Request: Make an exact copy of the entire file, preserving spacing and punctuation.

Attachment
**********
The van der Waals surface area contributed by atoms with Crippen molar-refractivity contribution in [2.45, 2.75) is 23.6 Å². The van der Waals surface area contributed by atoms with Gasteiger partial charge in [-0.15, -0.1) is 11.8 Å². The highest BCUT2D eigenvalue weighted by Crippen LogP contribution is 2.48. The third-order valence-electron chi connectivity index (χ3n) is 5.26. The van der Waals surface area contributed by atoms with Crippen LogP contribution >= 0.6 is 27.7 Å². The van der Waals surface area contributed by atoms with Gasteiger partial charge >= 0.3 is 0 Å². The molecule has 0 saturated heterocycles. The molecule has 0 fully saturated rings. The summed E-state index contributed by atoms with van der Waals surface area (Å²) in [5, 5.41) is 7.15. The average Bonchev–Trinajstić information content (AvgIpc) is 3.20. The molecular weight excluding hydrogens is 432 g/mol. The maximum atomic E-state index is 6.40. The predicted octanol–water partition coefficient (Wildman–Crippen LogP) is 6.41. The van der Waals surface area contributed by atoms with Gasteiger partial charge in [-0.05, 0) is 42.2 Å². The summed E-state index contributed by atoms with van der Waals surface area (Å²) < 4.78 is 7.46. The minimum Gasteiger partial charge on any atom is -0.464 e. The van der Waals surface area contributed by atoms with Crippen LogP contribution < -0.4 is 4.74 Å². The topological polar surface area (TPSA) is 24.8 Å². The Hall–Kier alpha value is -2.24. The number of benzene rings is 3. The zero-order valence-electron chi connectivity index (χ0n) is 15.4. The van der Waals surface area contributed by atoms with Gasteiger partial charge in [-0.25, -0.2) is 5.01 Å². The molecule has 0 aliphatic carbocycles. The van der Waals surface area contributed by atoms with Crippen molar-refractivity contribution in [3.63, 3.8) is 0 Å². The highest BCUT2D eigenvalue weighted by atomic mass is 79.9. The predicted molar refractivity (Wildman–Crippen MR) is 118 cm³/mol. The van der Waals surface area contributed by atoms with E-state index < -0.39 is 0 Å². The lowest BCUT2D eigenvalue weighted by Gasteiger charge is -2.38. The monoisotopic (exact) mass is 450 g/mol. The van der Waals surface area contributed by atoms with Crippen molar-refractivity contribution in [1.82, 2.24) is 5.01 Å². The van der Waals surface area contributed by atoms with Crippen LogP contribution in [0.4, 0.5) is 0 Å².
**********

The van der Waals surface area contributed by atoms with Crippen molar-refractivity contribution in [2.45, 2.75) is 23.6 Å². The van der Waals surface area contributed by atoms with Gasteiger partial charge in [-0.15, -0.1) is 11.8 Å². The highest BCUT2D eigenvalue weighted by Crippen LogP contribution is 2.48. The third-order valence-electron chi connectivity index (χ3n) is 5.26. The van der Waals surface area contributed by atoms with Crippen LogP contribution >= 0.6 is 27.7 Å². The van der Waals surface area contributed by atoms with Gasteiger partial charge >= 0.3 is 0 Å². The molecule has 0 saturated heterocycles. The molecule has 0 fully saturated rings. The summed E-state index contributed by atoms with van der Waals surface area (Å²) in [5, 5.41) is 7.15. The average Bonchev–Trinajstić information content (AvgIpc) is 3.20. The molecular weight excluding hydrogens is 432 g/mol. The maximum atomic E-state index is 6.40. The predicted octanol–water partition coefficient (Wildman–Crippen LogP) is 6.41. The van der Waals surface area contributed by atoms with Gasteiger partial charge in [-0.05, 0) is 42.2 Å². The summed E-state index contributed by atoms with van der Waals surface area (Å²) < 4.78 is 7.46. The minimum Gasteiger partial charge on any atom is -0.464 e. The van der Waals surface area contributed by atoms with Crippen LogP contribution < -0.4 is 4.74 Å². The topological polar surface area (TPSA) is 24.8 Å². The Hall–Kier alpha value is -2.24. The number of benzene rings is 3. The zero-order valence-electron chi connectivity index (χ0n) is 15.4. The van der Waals surface area contributed by atoms with Gasteiger partial charge in [-0.25, -0.2) is 5.01 Å². The molecule has 0 aliphatic carbocycles. The van der Waals surface area contributed by atoms with Crippen molar-refractivity contribution in [3.63, 3.8) is 0 Å². The highest BCUT2D eigenvalue weighted by atomic mass is 79.9. The predicted molar refractivity (Wildman–Crippen MR) is 118 cm³/mol. The van der Waals surface area contributed by atoms with E-state index < -0.39 is 0 Å². The lowest BCUT2D eigenvalue weighted by Gasteiger charge is -2.38. The monoisotopic (exact) mass is 450 g/mol. The van der Waals surface area contributed by atoms with Crippen molar-refractivity contribution in [1.82, 2.24) is 5.01 Å². The van der Waals surface area contributed by atoms with Crippen LogP contribution in [0.4, 0.5) is 0 Å².